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"Since many of us seem to depend on caffeine to perform our jobs, perhaps the real question is whether we're getting any benefit from all those cups of joe," writes Peggy McDaniel, RN, in her blog post "What Keeps You Up at Night?" in which she describes the possible correlation between coffee intake and reduced occurrence of various diseases or conditions. Bookmark or subscribe to our blog Off the Charts ( to read daily updates and share your thoughts on what you see in your nursing world.



"I admit to being a caffeine junkie, but in the after-lunch slump, I believe exercise is the best wake-up technique." "This situation looms in our work . . . yet is mostly met with silence or hushed whispers." "Over my 26 years of nursing I've explored many different care areas. . . . There is really no reason to ever be bored or unhappy as there is always another option." "I am sensitive to taking assignments that help the patient feel safe and secure . . . on religious grounds."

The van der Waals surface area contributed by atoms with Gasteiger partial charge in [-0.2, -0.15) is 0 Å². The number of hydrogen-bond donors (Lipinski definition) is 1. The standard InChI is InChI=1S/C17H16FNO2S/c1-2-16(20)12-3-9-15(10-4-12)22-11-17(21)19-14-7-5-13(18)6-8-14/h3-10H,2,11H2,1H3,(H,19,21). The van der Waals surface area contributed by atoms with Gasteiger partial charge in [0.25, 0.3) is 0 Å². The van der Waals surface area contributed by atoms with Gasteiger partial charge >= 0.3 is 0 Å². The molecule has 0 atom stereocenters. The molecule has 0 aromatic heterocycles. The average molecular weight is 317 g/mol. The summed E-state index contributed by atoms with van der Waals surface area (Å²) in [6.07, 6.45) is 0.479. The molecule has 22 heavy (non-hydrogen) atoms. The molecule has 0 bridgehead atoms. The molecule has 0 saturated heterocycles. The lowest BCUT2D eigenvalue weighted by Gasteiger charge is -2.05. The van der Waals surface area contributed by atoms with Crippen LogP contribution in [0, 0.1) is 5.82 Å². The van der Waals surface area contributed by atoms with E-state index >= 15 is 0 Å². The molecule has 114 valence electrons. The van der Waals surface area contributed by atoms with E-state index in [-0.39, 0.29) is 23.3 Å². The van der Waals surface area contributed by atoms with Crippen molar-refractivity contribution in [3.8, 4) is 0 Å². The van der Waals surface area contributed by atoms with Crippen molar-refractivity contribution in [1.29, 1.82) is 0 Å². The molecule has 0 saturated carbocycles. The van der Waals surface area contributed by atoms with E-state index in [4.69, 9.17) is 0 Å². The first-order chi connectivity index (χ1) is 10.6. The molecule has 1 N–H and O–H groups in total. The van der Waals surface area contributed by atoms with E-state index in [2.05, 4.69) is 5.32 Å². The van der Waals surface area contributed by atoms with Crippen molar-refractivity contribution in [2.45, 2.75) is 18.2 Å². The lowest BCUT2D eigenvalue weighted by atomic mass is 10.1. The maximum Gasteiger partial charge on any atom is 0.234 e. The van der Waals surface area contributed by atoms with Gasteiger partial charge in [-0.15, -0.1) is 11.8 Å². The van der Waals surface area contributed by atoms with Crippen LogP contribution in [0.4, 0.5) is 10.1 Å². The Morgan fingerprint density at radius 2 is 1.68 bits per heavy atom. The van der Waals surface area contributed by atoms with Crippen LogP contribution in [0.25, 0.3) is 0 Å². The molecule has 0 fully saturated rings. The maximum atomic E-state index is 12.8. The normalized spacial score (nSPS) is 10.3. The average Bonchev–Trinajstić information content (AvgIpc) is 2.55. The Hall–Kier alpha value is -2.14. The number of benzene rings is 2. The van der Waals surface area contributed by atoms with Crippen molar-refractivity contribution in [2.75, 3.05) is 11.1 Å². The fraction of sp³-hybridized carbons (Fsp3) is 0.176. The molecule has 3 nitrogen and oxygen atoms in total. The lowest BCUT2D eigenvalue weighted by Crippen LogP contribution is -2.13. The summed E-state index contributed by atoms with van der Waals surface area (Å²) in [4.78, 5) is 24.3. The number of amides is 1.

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* Monthly highlights: Listen to AJN editors discuss the contents of the December issue.


* Behind the article: Interim editor-in-chief Maureen Shawn Kennedy speaks with Kathy H. Baldridge and Frank Andrasik about their article, "Pain Assessment in People with Intellectual or Developmental Disabilities," and with Marla J. Weston, PhD, RN, chief executive officer of the American Nurses Association, about the Institute of Medicine report, The Future of Nursing: Leading Change, Advancing Health (for more, see this month's AJN Reports).